Dauphine (EC155)

The Dauphin was originally designed as the successor to the Alouette III and is easily recognised for its fenstrom tail where the rear rotor is built into the tail rather than outside of it, as found in most other helicopters.

The first Dauphin was a single-engine aircraft that performed its maiden flight in 1972, but in response to the development of market requirements in this category, twin-engine versions were then introduced.

In February 1980, the Dauphin broke three records. On 6 February 1980, the speed record for Paris – London – Paris was beaten at an average of 294.26 km/h. On 8 February 1980, the speed record for Paris – London was broken at an average of 321.91 km/h, and the return flight was performed on the same day at an average of 281.05 km/h.

The Dauphin helicopter notched up one of its major successes in 1984 when 96 aircraft were ordered by the United States Coast Guard for rescue missions up to 150 miles from the shore.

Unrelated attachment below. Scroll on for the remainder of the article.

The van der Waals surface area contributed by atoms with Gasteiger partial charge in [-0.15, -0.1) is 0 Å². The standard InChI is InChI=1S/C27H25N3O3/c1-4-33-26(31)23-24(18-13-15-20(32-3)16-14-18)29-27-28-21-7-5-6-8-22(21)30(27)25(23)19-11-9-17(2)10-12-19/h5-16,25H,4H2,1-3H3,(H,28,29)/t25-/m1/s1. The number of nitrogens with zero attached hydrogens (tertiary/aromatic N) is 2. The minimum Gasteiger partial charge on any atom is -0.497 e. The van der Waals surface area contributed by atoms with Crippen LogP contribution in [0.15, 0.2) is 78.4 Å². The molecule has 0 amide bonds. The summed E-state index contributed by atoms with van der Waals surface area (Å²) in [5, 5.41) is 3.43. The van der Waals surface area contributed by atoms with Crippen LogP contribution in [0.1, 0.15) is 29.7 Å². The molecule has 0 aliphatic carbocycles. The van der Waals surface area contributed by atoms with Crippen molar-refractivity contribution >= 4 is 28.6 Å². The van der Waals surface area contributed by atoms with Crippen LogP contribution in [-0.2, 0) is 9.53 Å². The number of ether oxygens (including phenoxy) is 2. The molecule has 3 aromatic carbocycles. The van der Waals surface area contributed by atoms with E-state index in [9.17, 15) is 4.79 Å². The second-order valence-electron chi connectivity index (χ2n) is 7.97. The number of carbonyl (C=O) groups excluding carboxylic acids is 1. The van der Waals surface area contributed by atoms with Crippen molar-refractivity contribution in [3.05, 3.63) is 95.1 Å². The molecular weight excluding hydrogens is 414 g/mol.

About the model

The Dauphine came about because I wanted to build a model that had a fixed under carriage which looked impressive. Having settled on the Dauphine N2 as used by the US Costguard I started researching the full size aircraft This brought me in contact with the UK Eurocopter agent McAlpine Helicopters who had one. However they suggested that I build the N4 version as it had only just come onto the market which would make my model unique.

The model took me around 5 months to build. It has 26 opening panels, fully working lights and adjustable front seats. It took second place at the prestigious 2001 Top Gun radio control model show in the US by 2 tenths of a point – giving me the nickname of Lenny two tenths.

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